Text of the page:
Thursday, January 14, 2010

The World of Motion Picture Magazines: From Silent to Noir to Italian Neorealism to La Nouvelle Vague to Third Cinema

CineAction! #75 (2008)

Film magazines have existed from the very early stages of cinema itself. Wherever cinema has announced its presence, magazines, in one form or another, have followed.
Film magazines can lie at the two extremes of academic and journals at one end of the spectrum to popular, fan-oriented magazines and tabloids at the other. A current search of the subject Motion Pictures—Periodicals in the San Francisco Public Library’s catalog currently results in 144 entries. A glance through the results shows the range of what may constitute a film magazine. Some have lived a short life, while others have showed resilience. Some died young but left an everlasting impression. We also subscribe to many in only an electronic form.

Anthony Slide, in International Film, Radio, and Television Journals, has written that “There are basically six categories into which film magazines may fall: fan magazines, in-house journals, national film periodicals, technical journals, trade papers, and popular/academic journals.” The first in-house journal was published 1909. Fan magazines appeared two years later with the publication of The Motion Picture Story Magazine. Serious film criticism began with the publication of Close Up in 1927. With the emergence and staying power of Sight and Sound in 1932 cinema began to be studied as an accepted art form, not only as an entertainment. The 1970s additionally brought a few well-respect academic journals such as Wide Angle and Quarterly Review of Film Studies.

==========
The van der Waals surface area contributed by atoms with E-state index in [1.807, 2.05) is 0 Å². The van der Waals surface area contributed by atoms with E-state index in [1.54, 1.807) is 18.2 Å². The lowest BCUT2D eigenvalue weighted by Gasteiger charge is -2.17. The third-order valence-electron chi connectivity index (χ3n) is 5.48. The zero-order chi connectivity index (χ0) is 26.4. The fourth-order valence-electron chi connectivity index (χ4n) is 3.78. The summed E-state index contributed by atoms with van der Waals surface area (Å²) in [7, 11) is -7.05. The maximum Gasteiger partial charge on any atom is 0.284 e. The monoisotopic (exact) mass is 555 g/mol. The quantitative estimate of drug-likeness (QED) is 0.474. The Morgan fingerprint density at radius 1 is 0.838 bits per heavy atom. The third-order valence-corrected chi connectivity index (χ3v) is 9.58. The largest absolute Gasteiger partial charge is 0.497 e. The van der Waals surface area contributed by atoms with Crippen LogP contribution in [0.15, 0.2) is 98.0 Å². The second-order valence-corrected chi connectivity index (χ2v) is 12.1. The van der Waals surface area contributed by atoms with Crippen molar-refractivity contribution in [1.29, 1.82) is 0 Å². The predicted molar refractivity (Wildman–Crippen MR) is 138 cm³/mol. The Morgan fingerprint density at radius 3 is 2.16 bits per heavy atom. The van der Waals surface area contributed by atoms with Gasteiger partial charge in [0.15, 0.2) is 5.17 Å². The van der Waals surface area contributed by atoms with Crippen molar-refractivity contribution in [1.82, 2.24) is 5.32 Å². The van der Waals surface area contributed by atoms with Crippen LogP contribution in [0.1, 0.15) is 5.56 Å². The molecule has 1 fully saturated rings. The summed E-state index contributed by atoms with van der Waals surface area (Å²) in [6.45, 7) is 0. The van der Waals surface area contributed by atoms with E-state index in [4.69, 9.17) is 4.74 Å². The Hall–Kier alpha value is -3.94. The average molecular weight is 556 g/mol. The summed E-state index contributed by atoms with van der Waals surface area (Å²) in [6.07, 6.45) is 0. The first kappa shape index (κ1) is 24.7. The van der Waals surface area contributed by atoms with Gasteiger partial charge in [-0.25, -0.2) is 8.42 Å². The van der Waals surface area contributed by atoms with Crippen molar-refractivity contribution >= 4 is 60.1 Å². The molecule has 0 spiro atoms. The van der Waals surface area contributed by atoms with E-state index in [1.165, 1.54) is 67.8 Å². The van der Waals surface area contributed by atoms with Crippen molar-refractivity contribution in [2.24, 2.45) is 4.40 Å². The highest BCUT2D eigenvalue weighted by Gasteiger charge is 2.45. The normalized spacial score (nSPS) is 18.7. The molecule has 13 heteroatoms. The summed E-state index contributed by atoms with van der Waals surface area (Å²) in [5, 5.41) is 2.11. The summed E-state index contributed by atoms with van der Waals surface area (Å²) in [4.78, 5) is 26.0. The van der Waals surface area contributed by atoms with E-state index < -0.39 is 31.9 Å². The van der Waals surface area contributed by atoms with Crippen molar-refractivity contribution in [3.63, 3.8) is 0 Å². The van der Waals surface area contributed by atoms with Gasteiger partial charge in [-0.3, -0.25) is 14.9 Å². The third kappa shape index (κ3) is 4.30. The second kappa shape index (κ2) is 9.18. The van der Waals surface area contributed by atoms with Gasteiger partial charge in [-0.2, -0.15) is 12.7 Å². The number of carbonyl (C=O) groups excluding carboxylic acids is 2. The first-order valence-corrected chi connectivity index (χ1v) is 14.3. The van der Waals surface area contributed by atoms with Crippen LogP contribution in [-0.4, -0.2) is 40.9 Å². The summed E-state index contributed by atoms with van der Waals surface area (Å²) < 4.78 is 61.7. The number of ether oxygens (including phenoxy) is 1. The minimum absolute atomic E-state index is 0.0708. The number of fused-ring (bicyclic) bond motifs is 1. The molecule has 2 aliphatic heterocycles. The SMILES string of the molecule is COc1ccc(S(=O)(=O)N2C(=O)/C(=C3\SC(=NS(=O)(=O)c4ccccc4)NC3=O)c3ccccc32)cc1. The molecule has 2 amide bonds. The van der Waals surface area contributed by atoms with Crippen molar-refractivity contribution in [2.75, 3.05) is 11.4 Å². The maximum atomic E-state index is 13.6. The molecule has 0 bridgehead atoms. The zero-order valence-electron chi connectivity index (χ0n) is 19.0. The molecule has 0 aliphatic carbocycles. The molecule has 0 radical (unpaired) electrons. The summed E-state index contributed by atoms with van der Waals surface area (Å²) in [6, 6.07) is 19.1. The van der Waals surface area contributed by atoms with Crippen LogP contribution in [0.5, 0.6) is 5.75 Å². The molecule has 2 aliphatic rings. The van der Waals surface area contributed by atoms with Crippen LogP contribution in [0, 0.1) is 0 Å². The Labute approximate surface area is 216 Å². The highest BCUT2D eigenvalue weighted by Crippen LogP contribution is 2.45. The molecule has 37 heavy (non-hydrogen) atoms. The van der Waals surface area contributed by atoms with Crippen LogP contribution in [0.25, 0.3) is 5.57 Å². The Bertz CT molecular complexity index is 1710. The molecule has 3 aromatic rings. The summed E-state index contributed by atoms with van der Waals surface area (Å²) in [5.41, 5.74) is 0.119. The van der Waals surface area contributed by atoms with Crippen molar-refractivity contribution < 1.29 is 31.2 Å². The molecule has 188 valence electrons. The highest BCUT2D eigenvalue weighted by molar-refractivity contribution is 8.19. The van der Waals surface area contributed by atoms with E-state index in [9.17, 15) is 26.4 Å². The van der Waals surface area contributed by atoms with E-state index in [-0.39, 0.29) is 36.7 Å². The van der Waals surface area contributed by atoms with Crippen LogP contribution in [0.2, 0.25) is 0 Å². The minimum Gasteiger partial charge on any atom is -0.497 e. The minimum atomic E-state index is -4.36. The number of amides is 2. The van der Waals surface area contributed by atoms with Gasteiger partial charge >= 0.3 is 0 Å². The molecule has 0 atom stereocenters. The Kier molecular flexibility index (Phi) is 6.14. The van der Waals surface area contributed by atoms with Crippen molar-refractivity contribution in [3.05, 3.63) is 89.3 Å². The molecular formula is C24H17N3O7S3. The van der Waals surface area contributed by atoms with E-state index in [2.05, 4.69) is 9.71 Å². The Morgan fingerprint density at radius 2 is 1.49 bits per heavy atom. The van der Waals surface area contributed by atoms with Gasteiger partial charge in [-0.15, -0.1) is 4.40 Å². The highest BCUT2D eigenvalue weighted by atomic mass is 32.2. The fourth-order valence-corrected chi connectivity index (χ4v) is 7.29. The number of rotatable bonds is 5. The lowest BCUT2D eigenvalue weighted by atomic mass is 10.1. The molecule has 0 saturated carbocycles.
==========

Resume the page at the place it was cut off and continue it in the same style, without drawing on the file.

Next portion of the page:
Film Criticism vol. 32/1 (Fall 2007)

Early popular trade magazines paid little attention to cinema. The first weekly solely devoted to films, The Film Index, was established in 1906. New York Variety, though it started as a weekly magazine for vaudeville entertainment, published the first film review in 1907. The 1930s are considered the golden age of the popular trade magazines. Daily Variety and the Hollywood Reporter began publishing in Los Angeles in the 1930s.

Arguably the most influential film magazine, Cahiers du Cinema, was founded in 1951 by André Bazin, Jacques Doniol-Valcroze and Joseph-Marie Lo Duca. The pioneers of the French New Wave such as Jacques Rivette, Jean-Luc Godard, Claude Chabrol and François Truffaut wrote for it.

Classic Images #405 (March 2009)

You can explore our magazine collection online through our catalog and through databases like JStor and Art Full-Text. See also earlier entries on our blog for A Film Research Guide and Printed Indexes for Film Reviews.

Asian Cinema vol. 19/2 (Fall/Winter 2008)

Please come view the display: The World of Motion Picture Magazines: From Silent to Noir to Italian Neorealism to La Nouvelle Vague to Third Cinema. This display is located opposite the 4th floor page desk, adjacent to the staircase.

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